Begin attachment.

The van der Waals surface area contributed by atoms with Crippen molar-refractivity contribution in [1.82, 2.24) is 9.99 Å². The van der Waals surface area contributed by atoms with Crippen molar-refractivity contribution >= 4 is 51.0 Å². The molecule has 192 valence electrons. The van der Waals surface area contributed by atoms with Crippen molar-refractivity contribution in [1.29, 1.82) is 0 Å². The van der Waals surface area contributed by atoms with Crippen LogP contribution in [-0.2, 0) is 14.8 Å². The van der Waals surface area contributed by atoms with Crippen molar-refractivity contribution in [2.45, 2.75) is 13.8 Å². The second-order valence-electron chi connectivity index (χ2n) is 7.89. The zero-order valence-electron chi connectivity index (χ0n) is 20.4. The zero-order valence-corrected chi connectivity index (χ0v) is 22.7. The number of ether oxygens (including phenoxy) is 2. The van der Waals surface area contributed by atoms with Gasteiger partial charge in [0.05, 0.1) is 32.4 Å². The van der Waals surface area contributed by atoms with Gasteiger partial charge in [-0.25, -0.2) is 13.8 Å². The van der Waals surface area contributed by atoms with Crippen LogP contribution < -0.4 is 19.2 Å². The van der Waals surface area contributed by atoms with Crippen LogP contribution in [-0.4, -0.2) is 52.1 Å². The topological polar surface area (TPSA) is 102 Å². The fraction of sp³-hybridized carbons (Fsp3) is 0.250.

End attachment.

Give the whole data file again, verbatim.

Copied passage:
The van der Waals surface area contributed by atoms with Crippen molar-refractivity contribution in [1.82, 2.24) is 9.99 Å². The van der Waals surface area contributed by atoms with Crippen molar-refractivity contribution >= 4 is 51.0 Å². The molecule has 192 valence electrons. The van der Waals surface area contributed by atoms with Crippen molar-refractivity contribution in [1.29, 1.82) is 0 Å². The van der Waals surface area contributed by atoms with Crippen LogP contribution in [-0.2, 0) is 14.8 Å². The van der Waals surface area contributed by atoms with Crippen molar-refractivity contribution in [2.45, 2.75) is 13.8 Å². The second-order valence-electron chi connectivity index (χ2n) is 7.89. The zero-order valence-electron chi connectivity index (χ0n) is 20.4. The zero-order valence-corrected chi connectivity index (χ0v) is 22.7. The number of ether oxygens (including phenoxy) is 2. The van der Waals surface area contributed by atoms with Gasteiger partial charge in [0.05, 0.1) is 32.4 Å². The van der Waals surface area contributed by atoms with Gasteiger partial charge in [-0.25, -0.2) is 13.8 Å². The van der Waals surface area contributed by atoms with Crippen LogP contribution < -0.4 is 19.2 Å². The van der Waals surface area contributed by atoms with Crippen LogP contribution in [-0.4, -0.2) is 52.1 Å². The topological polar surface area (TPSA) is 102 Å². The fraction of sp³-hybridized carbons (Fsp3) is 0.250.